Educational Hip-Hop: Creativity and the Curriculum

Tomcfad & MrT
Tomcfad & MrT

Yesterday I had the pleasure of spending the afternoon with the Rhymebosome, Tom McFadden (@Tomcfad), famous for his Tomcfad YouTube channel of academic hip-hop, as he ran a workshop for students at Kyoto University. After he gave a performance at the Clock Tower, we met for lunch and got talking. At lot of what we discussed tied in with Science education and communication, and into some of the current discussions around education, curriculum and creativity.

He became well-known as a graduate and teaching assistant at Stanford University in the Human Biology department a couple of years ago. His model of academic hip-hop builds on known, credible tracks, creating a more authentic lyrical work than the cringe-inducing teacher-rap that can make kids laugh for the wrong reason. At the moment he is working on a Master’s degree in Science Communication, while “riding the wave” of his internet fame and getting a positive message about science out to students in New Zealand and California, as well as Mexico. Here’s one of his ‘greatest hits’:


We talked about what makes a good science music project, from choosing appropriate tracks to avoid the embarrassing dad-dancing-at-a-wedding image of a teacher ‘doing music’, to making sure that the target conceptual understanding is sound and avoiding misconceptions. We moved on to talking about how the songs are constructed, as well as how to facilitate this with students constructing their own. After lunch I visited the room where a few Kyoto students were working with their Dr. David Dalsky, their Academic Writing professor, on their own lyrics on nature vs nurture.

Tom’s songs, as well as many others on the internet, can be excellent tools for adding humour, reinforcing concepts or reviewing material with students. It is great if they have visible lyrics for ESL students. Sometimes students even remember the chorus or a verse or too. But it becomes far more powerful when they create their own.

The potential for building a solid conceptual understanding – as well as engaging cross-curricular learning and having a great time – is obvious in this kind of project. To do it well takes an incredible amount of mental heavy-lifting and the results can be impressive. This video is the winner of Tom’s Science Idol competition in New Zealand, “Covalent Love” by James Mustapic. A similar competition (“Geek Pop“) is currently running in the UK.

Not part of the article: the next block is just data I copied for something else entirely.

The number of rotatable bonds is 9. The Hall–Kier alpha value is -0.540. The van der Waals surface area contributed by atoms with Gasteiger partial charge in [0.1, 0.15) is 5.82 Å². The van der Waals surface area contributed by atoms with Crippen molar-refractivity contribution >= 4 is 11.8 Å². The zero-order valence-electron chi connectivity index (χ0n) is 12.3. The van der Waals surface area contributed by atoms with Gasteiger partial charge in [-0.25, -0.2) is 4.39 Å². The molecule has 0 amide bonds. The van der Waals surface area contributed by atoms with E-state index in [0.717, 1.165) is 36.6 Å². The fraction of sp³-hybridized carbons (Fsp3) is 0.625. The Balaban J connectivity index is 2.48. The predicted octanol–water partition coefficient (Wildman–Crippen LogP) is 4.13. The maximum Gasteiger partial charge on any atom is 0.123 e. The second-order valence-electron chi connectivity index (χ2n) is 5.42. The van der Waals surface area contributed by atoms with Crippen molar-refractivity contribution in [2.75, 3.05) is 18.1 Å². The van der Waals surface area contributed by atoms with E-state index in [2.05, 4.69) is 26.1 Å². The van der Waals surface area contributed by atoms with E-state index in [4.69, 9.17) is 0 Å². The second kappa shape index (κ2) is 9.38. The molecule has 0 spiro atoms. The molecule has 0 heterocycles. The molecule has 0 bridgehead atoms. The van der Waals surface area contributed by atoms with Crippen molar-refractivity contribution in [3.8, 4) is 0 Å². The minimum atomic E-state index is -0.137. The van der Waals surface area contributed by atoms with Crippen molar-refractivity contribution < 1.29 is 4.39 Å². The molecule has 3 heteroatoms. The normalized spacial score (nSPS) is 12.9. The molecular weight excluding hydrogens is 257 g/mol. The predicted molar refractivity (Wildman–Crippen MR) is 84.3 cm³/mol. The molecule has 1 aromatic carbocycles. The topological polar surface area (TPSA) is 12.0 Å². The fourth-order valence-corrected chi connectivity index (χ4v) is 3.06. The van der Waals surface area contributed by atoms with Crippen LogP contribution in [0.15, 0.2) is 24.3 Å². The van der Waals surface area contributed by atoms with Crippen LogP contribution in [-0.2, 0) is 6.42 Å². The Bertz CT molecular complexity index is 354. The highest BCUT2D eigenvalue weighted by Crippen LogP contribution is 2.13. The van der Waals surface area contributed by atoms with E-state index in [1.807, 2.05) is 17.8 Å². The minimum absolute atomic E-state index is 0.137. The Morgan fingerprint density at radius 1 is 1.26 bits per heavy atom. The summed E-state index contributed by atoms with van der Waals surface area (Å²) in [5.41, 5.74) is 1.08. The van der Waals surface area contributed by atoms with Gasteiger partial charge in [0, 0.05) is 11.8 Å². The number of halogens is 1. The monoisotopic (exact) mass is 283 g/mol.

Update October 23 2012:

Tom previewed “Fossil Rock Anthem”, with its nutty dance, at Kyoto. Here it is in all its animated glory:


Constraints of Curriculum

Conversation quickly got to what we need to do for students to encourage this kind of constructive learning, risk-taking and creativity. To produce a strong piece of work takes a number of elements. There may be more that I’m missing:

  • Engagement with the content and the song to be transformed
  • Solid conceptual understanding of the content
  • Mastery of the use of the terminology of the content
  • Awareness of and vigilance against misconceptions
  • Patience in writing and proofing lyrics
  • Continual feedback loops

And then there are the many hours required to produce and record songs and videos.

And with all this we can get stuck.

I find it hard to believe that any teacher wants their subject to be procedural and dull, yet it all to often becomes that way. Eduvangelists like Ken Robinson argue that schools are killing creativity, but I don’t agree. I think restrictive curriculum smothers creativity.  With content-driven and dogmatic approaches to a huge syllabus, we restrict the time students can spend on true mastery of the subject. We limit the scope for creative projects, be they musical explorations or authentic inquiries in science.

I would love to see more imagination, more authentic modeling instruction, more student-driven inquiry and more meaning in the curriculum. We need to think about how we build a curriculum that facilitates all this, whilst still developing our students into recruitable, useful and compassionate young adults.

Students shouldn’t have to wait until after class to be inspired. 


If you need any more convincing that creativity inspires in the curriculum, check out this video that he highlighted: “Snakes are Born This Way” from the second grade class at the Conservatory Charter School in Boston:

And one which Tom worked on with a 5th grade class on the water cycle:


References and Resources

Update Nov 21 2012:

Thanks Julie Lemley for sharing this:






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